It’s a word that instantly summons up great memories – Mixtape. Many of you reading this will no doubt have spent countless hours in your youth riding the “High-Speed Dubbing” buttons on your cassette decks to compile tapes with all your favourite tracks. Well, some of you might. Or perhaps it is only me. Either way, they were good times and great memories. There were times when hours could be spent working and reworking a recording to cassette only to have it all go wrong at the forty minute mark. And that is what made the mixtape so special; it became a work or art and a moment of tragedy all at once. So, have we lost that thing of beauty with modern DJ techniques? Or does the true essence of the humble mixtape live on?
A Frail Creation
Of course, the mixtape was always subjected to scrutiny when played back. This made it a very raw medium for a DJ to present their performance. Whereas similar inconsistencies in a mix would usually go unnoticed in a club, they stood out boldly in recorded form and so made many a DJ strive to perfect a mix that much more.
You were not likely to hand out a hundred copies of a mix if it was riddled with little errors, so even more time had to be spent perfecting each and every mix. The problem now being that the quality of the CD recording began to show up the issues you might have with your tired old vinyl and extra care was needed to ensure a good recording was achieved. The late 90s served as an interesting time for this as computer recording at home was just beginning and everything sounded amazing compared to what many of us were used to with cassettes. But it wasn’t long before audio quality in these recordings was to be scrutinised as much as the performance being captured.
The Beginning Of The End
This was where it all started to go pear-shaped for the humble mixtape. The digital era was upon us and we all seemed to be more concerned with audio quality and not charismatic track choice and mixing techniques. A mixtape ceased to be a one-off moment, captured and shared among friends, it was now a widespread commodity and it sort of lost a lot of the charm in the process. Now, I listen to DJ mixes that are digitally recorded and think they all seem to sound a little too manufactured, although, when I think back to the hours and hours spent perfecting mixtapes in the past, that’s what they always were really. It seems though, that now that not only the tape, but the CD too has been removed from the equation. The ‘mixtape’ is no longer a sought after trophy, but it is just another digital file in a huge collection of music that has lost its personality.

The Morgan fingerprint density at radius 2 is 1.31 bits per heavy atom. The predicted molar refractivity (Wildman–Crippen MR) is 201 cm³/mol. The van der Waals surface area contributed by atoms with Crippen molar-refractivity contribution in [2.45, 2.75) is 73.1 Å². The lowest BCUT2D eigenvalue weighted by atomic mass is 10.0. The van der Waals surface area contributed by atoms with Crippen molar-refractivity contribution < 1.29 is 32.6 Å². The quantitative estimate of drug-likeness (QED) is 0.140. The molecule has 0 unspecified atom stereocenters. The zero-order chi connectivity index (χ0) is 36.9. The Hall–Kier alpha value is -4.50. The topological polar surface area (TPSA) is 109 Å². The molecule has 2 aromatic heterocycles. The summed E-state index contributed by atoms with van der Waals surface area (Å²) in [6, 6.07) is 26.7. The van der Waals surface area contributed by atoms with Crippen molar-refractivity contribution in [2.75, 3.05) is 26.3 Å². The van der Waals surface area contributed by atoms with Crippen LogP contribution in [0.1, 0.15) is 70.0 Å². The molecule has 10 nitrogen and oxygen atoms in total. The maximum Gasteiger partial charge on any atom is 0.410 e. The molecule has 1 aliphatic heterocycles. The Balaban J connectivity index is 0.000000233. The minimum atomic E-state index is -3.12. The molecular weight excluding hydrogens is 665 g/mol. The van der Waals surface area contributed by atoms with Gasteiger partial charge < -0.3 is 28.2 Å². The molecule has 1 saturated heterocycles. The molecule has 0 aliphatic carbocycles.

Forgive me for sounding a little negative, or coming across like I don’t appreciate the efforts of today’s DJs. That’s not the case, I simply believe the fact is that as we have allowed technology to command this style of music, it has stripped away some of the romance in the recorded form. This does not leave the modern DJ unneeded though. Far from it. I think it reinforces the need for the modern DJ to exist and to play live to a crowd, making the most of a particular moment, and in doing so being able to capture some of the energy and wonder that the mixtapes of old might have.
The modern mixtape does not exist on a USB stick or as a file download. If you really want to fond it, you need to go out and listen to your favourite DJs perform a set live, for that is the result of all those hours working to get certain tracks to work with each other. Ensuring a mix comes together seamlessly and with an intelligent development of emotion from the start right through to the end. So, if my opinion is allowed, I am going to say that the mixtape might very well be dead; at least in the form we once knew it. Let’s be honest, a great deal of today’s music fans never even got to use a cassette recorder at home and only understand the idea of sharing music digitally. So, because of that, I can see how the spirit of the mixtape live on, but it is in the live performance that it truly exists and continues to bring joy and excitement to its listeners.